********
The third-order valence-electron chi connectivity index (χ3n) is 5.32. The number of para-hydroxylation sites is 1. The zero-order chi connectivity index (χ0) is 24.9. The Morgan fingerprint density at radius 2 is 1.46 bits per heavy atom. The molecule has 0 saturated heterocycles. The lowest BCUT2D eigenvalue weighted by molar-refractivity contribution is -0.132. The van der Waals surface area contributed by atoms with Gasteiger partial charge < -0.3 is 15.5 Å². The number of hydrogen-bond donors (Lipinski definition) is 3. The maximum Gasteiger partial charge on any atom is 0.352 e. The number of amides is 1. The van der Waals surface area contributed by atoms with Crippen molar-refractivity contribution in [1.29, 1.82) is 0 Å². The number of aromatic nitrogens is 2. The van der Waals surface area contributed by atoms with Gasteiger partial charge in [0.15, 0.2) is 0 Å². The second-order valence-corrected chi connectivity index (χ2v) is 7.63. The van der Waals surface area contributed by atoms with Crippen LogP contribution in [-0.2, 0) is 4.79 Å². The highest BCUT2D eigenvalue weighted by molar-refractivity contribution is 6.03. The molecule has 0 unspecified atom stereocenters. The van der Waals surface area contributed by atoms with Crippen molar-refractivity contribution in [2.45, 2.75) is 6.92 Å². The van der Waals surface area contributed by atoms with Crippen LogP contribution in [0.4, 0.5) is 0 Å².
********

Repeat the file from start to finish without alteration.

The third-order valence-electron chi connectivity index (χ3n) is 5.32. The number of para-hydroxylation sites is 1. The zero-order chi connectivity index (χ0) is 24.9. The Morgan fingerprint density at radius 2 is 1.46 bits per heavy atom. The molecule has 0 saturated heterocycles. The lowest BCUT2D eigenvalue weighted by molar-refractivity contribution is -0.132. The van der Waals surface area contributed by atoms with Gasteiger partial charge < -0.3 is 15.5 Å². The number of hydrogen-bond donors (Lipinski definition) is 3. The maximum Gasteiger partial charge on any atom is 0.352 e. The number of amides is 1. The van der Waals surface area contributed by atoms with Crippen molar-refractivity contribution in [1.29, 1.82) is 0 Å². The number of aromatic nitrogens is 2. The van der Waals surface area contributed by atoms with Gasteiger partial charge in [0.15, 0.2) is 0 Å². The second-order valence-corrected chi connectivity index (χ2v) is 7.63. The van der Waals surface area contributed by atoms with Crippen LogP contribution in [-0.2, 0) is 4.79 Å². The highest BCUT2D eigenvalue weighted by molar-refractivity contribution is 6.03. The molecule has 0 unspecified atom stereocenters. The van der Waals surface area contributed by atoms with Crippen molar-refractivity contribution in [2.45, 2.75) is 6.92 Å². The van der Waals surface area contributed by atoms with Crippen LogP contribution in [0.4, 0.5) is 0 Å².